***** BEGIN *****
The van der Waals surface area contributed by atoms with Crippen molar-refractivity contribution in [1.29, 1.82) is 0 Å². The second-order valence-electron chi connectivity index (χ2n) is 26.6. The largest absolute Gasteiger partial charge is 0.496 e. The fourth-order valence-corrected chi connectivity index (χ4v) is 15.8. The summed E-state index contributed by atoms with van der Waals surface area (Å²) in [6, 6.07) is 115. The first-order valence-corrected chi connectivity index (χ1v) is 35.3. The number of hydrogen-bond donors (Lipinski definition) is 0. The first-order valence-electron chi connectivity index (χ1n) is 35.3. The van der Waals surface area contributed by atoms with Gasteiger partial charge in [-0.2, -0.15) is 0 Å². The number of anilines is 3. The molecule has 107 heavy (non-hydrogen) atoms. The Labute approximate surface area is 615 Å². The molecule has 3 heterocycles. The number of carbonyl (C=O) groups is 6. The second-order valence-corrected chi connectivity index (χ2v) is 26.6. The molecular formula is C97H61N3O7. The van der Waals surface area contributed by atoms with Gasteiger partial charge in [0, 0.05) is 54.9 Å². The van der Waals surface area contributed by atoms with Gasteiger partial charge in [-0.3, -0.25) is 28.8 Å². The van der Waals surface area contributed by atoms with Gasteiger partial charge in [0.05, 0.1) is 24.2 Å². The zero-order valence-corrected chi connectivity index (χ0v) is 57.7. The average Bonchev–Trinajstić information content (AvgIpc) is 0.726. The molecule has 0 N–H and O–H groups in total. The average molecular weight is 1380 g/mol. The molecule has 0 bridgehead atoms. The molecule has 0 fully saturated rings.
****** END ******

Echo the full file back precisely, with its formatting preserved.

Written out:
The van der Waals surface area contributed by atoms with Crippen molar-refractivity contribution in [1.29, 1.82) is 0 Å². The second-order valence-electron chi connectivity index (χ2n) is 26.6. The largest absolute Gasteiger partial charge is 0.496 e. The fourth-order valence-corrected chi connectivity index (χ4v) is 15.8. The summed E-state index contributed by atoms with van der Waals surface area (Å²) in [6, 6.07) is 115. The first-order valence-corrected chi connectivity index (χ1v) is 35.3. The number of hydrogen-bond donors (Lipinski definition) is 0. The first-order valence-electron chi connectivity index (χ1n) is 35.3. The van der Waals surface area contributed by atoms with Gasteiger partial charge in [-0.2, -0.15) is 0 Å². The number of anilines is 3. The molecule has 107 heavy (non-hydrogen) atoms. The Labute approximate surface area is 615 Å². The molecule has 3 heterocycles. The number of carbonyl (C=O) groups is 6. The second-order valence-corrected chi connectivity index (χ2v) is 26.6. The molecular formula is C97H61N3O7. The van der Waals surface area contributed by atoms with Gasteiger partial charge in [0, 0.05) is 54.9 Å². The van der Waals surface area contributed by atoms with Gasteiger partial charge in [-0.3, -0.25) is 28.8 Å². The van der Waals surface area contributed by atoms with Gasteiger partial charge in [0.05, 0.1) is 24.2 Å². The zero-order valence-corrected chi connectivity index (χ0v) is 57.7. The average Bonchev–Trinajstić information content (AvgIpc) is 0.726. The molecule has 0 N–H and O–H groups in total. The average molecular weight is 1380 g/mol. The molecule has 0 bridgehead atoms. The molecule has 0 fully saturated rings.